The S&P500 eased back 0.7% last week on light volume. This was by no means a serious sell-off, in terms of percent decline or volume. While volatility (VIX) did jump a bit, it still closed near mult-year lows, meaning that even this slight jump in volatility did not chance the fact that the US equity markets are still in a state of complacency.
Technically, equities are very overbought, despite the small price retreat last week. Momentum is still positive, and all trends are still pointing upward. And valuations are still near multi-year highs. The conclusion—yes prices are still clearly rising, but that doesn’t meant that stock prices are a good buy or that they are safe to own.
US macro results mostly disappointed last week. Initial jobless claims were a bit worse (higher) than expected. Retail sales missed badly—both the headline and ex-autos figures came in well below consensus estimates. Producer prices, both headline and core, came in lower than expected, and finally, consumer sentiment registered its biggest miss in almost two years.
Despite the persistent overbought, overvalued and over-bullish state of the US equity markets (a syndrome best described by long-time money manager John Hussman), the equity markets have continued to climb upward to ever higher levels. Over the last 80 years (with the exception of the tech bubble in the late 1990’s), whenever stocks have reached even less extreme overbought, overvalued and over-bullish conditions, markets have always corrected, and usually quite severely.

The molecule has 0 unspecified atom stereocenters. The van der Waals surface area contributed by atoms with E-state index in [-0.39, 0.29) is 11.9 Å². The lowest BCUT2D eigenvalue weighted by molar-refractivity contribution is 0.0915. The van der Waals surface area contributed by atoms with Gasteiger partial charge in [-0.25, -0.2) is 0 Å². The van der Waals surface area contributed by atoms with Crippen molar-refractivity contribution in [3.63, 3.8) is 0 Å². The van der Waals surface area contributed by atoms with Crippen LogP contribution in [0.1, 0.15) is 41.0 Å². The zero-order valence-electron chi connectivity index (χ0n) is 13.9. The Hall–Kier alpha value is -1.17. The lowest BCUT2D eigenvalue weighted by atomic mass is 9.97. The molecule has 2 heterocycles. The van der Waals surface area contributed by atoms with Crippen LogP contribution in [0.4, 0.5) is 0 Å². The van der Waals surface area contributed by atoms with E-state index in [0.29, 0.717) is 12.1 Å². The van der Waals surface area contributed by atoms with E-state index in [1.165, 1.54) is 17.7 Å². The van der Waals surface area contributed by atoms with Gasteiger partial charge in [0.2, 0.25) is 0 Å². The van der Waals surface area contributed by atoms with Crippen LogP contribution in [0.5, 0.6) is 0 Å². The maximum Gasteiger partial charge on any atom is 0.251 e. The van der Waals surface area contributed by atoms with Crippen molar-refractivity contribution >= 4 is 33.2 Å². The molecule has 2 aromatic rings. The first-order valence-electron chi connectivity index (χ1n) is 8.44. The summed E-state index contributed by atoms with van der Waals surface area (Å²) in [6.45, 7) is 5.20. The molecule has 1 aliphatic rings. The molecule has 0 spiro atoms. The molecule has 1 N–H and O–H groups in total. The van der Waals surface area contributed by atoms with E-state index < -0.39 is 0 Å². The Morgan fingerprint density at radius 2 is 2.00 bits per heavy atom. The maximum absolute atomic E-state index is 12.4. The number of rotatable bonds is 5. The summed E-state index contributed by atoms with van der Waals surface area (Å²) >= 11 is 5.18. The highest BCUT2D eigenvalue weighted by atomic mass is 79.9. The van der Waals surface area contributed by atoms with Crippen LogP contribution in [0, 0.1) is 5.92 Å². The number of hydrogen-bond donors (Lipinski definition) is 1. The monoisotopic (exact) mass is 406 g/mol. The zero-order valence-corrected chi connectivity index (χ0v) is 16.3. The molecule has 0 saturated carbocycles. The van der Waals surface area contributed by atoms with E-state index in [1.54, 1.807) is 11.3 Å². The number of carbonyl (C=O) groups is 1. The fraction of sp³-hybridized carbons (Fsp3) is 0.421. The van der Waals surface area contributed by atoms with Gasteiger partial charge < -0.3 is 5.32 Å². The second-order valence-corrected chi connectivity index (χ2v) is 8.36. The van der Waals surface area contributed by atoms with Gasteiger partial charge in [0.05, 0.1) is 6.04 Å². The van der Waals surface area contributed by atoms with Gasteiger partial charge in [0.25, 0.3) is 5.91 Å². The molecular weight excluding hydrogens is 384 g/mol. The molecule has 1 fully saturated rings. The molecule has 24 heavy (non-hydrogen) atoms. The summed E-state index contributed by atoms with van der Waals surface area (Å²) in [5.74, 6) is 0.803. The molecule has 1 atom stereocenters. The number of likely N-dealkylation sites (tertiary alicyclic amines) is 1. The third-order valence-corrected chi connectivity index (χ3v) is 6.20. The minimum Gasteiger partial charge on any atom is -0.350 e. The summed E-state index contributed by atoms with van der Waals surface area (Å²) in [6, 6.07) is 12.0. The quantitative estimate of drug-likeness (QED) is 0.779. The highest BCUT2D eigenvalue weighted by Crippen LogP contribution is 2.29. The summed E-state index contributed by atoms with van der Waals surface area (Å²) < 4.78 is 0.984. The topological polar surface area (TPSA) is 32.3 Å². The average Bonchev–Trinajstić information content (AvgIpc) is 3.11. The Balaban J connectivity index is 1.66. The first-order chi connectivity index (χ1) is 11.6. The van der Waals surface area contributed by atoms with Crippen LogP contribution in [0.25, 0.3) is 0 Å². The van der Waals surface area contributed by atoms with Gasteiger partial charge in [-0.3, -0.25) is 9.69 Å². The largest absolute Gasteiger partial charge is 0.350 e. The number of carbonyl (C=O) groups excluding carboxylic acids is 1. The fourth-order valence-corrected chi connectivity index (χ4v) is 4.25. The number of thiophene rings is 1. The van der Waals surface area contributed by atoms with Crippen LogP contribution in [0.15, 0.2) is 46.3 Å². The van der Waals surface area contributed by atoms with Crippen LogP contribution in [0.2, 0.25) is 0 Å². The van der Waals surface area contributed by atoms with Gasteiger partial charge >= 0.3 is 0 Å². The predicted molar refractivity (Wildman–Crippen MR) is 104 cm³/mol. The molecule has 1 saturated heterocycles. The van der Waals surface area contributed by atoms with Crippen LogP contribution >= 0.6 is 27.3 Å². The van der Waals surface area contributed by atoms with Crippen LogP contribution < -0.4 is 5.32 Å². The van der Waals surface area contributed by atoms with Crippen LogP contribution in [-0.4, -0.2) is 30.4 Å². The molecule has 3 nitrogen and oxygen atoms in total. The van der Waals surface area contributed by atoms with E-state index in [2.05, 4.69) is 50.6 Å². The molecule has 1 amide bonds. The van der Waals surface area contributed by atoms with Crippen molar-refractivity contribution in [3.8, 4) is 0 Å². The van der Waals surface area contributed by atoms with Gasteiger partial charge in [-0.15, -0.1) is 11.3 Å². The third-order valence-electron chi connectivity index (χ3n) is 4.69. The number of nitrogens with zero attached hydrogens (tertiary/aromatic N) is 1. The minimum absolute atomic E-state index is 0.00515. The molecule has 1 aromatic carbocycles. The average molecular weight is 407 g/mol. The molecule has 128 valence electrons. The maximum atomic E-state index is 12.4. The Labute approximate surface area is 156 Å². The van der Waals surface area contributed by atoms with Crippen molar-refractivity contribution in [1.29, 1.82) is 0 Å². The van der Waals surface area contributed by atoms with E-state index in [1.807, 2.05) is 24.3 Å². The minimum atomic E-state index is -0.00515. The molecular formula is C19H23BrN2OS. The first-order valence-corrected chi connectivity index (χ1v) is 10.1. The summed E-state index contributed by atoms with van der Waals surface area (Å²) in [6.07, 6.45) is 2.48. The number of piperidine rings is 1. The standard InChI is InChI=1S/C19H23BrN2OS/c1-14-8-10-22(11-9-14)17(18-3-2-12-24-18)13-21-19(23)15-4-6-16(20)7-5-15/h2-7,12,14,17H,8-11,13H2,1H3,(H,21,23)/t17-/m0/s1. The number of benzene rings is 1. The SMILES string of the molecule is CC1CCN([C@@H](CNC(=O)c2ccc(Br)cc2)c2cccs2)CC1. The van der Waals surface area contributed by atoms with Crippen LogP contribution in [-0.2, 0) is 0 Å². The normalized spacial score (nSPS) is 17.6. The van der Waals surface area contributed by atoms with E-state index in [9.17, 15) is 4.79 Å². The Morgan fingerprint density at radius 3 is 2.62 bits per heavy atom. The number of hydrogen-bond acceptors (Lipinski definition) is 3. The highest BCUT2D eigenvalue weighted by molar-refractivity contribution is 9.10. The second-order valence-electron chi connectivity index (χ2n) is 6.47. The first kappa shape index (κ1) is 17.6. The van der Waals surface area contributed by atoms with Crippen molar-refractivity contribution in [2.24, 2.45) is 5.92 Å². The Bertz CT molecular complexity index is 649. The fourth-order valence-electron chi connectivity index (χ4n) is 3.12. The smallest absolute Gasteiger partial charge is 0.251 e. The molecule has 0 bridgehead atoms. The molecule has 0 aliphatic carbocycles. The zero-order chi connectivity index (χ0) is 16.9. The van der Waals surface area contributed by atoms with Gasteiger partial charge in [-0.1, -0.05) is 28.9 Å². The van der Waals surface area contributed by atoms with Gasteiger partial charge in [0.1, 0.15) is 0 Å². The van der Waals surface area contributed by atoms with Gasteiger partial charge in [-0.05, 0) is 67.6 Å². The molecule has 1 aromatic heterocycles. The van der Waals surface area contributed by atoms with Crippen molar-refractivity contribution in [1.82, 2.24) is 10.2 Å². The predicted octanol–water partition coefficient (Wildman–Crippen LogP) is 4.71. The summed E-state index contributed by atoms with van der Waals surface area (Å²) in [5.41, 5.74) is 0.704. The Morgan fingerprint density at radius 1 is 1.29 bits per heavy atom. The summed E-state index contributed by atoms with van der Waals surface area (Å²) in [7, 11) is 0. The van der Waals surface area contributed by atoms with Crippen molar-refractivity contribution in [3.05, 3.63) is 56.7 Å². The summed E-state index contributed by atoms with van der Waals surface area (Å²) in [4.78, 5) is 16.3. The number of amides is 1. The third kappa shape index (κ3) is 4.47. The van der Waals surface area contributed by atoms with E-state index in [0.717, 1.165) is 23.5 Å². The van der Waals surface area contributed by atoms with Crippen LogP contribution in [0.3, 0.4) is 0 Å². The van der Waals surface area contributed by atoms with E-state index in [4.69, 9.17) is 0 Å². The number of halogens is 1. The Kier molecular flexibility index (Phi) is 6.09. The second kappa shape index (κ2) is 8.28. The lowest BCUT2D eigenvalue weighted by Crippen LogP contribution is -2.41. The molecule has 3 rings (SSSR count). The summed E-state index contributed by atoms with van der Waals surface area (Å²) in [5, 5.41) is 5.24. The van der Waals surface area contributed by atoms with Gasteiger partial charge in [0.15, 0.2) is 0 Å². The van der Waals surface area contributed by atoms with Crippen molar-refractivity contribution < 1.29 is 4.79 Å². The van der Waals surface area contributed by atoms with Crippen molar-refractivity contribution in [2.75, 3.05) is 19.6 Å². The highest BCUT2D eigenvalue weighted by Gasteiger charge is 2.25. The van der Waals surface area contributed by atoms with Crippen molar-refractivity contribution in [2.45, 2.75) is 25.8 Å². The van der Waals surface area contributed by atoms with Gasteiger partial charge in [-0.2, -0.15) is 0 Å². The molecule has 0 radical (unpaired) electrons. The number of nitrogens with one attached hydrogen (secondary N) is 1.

But this time they haven’t, very much like they didn’t in the late 1990’s when they continued to march higher and higher until certain valuation metrics reached levels never seen before in US equity markets.
Still, even after climbing much higher, and much longer, than many experts thought possible, they ultimately did crash. The S&P fell over 50% and the NASDAQ fell over 70%.
This time around, the main driver of the seemingly unstoppable rise in stock prices is the belief that since the Fed is still printing money (via quantitative easing, or QE), then one should—actually must—be heavily invested in stocks.
And this brings up an important question—if the belief in the Fed…..that you should never fight the Fed—is one key driver of this bull market rally, and since the Fed has long since announced that it will be ENDING its expansionary monetary policy in a few short months, then why are stock market prices still rising?
Is it because investors now no longer really need the Fed watching their backs? Or is it because investors have not yet fully processed the fact that the Fed’s easing is about to end?
Later this week, the Fed will make another policy announcement which most Fed-watchers expect will include another small reduction in the current QE program. Perhaps this latest reduction will finally test the US equity market’s resolve. And if not, then in a few short months, QE is scheduled to fully cease. And then, for sure, we will find out just how much the US stock market valuations depend on the Fed’s electronic printing press.